It is well known that the transition from a laminar to a turbulent flow takes place in a rigid tube takes place at a Reynolds number of about 2100, and in a rigid channel at a Reynolds number of about 1200. Experimental results are presented to show that the transition Reynolds number could be as low as low as 200 in micro-channels of height 100 microns with a soft wall, provided the elasticity modulus of the wall is sufficiently low. At the point of transition, motion is observed in the walls of the channel/tube, indicating that the instability is caused by a dynamical coupling between the fluid and the wall dynamics, which is qualitatively different from that in rigid tubes/channels.
Theoretical calculations show that the transition Reynolds number de- pends on a dimensionless parameter Σ = (ρGR2/µ2), where, ρ and µ are the fluid density and viscosity, G is the elastic modulus of the wall material, R is the cross-stream length scale and V is the maximum velocity. A low Reynolds number analysis indicates that there could be a transition even at zero Reynolds number when the dimensionless parameter (Vµ/GR) exceeds a critical value (the transition Reynolds number is proportional to the parameter Σ). The mechanism of destabilisation is the transfer of energy from the mean flow to the fluctuations due to the shear work done at the fluid-solid interface. Two different types of instabilities are identified at high Reynolds number using asymptotic analysis the inviscid mode instability for which the critical Reynolds number sales as Σ1/2 , and the wall mode instability for which the critical Reynolds number scales as Σ3/4 . Numerical continuation is used to extend the results to the intermediate Reynolds number regime. The low Reynolds number analysis is found to be in quantitative agreement with experiments. However, the high Reynolds number analysis is in agreement only if the wall deformation and consequent flow modification due to the applied pressure gradient is incorporated in the analysis.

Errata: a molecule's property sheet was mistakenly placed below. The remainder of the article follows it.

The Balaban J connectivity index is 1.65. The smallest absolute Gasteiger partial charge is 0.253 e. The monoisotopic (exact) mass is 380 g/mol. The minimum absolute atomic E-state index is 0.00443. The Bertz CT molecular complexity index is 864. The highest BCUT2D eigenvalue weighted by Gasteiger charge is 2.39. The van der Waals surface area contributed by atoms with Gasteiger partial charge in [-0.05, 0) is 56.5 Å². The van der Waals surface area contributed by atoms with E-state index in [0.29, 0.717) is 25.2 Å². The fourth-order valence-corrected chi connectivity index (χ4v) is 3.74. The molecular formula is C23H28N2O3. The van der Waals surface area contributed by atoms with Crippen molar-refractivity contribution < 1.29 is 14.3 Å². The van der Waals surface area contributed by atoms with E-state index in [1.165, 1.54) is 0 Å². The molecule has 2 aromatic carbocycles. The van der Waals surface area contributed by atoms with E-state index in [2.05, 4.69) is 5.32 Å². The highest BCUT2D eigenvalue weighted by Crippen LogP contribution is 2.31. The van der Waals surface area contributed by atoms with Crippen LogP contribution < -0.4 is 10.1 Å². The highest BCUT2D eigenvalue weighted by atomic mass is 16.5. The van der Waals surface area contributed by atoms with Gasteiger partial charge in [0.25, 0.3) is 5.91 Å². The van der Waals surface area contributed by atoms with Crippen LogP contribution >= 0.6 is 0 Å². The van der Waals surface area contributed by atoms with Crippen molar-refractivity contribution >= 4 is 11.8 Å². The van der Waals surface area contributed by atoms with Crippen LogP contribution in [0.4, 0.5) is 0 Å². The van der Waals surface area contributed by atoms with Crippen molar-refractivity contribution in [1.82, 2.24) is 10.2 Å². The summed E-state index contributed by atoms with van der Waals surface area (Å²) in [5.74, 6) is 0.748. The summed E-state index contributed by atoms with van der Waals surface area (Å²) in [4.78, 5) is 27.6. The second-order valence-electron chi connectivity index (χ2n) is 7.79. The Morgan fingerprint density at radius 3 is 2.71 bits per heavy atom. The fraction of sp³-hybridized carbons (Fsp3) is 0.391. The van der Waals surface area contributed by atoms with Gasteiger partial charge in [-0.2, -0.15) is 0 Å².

The transition to turbulence and the consequent large velocity fluctuations results in ultra-fast mixing the microchannel. Experiments show that across a width of 1.5mm, mixing occurs in 10 − 100 ms. This is in contrast to mixing in a laminar flow due to molecular diffusion, which requires approximately 103s. Thus, the transition to turbulence reduces the mixing time by up to five orders of magnitude.
Key words: Transition, Turbulence, Microchannel, Soft wall.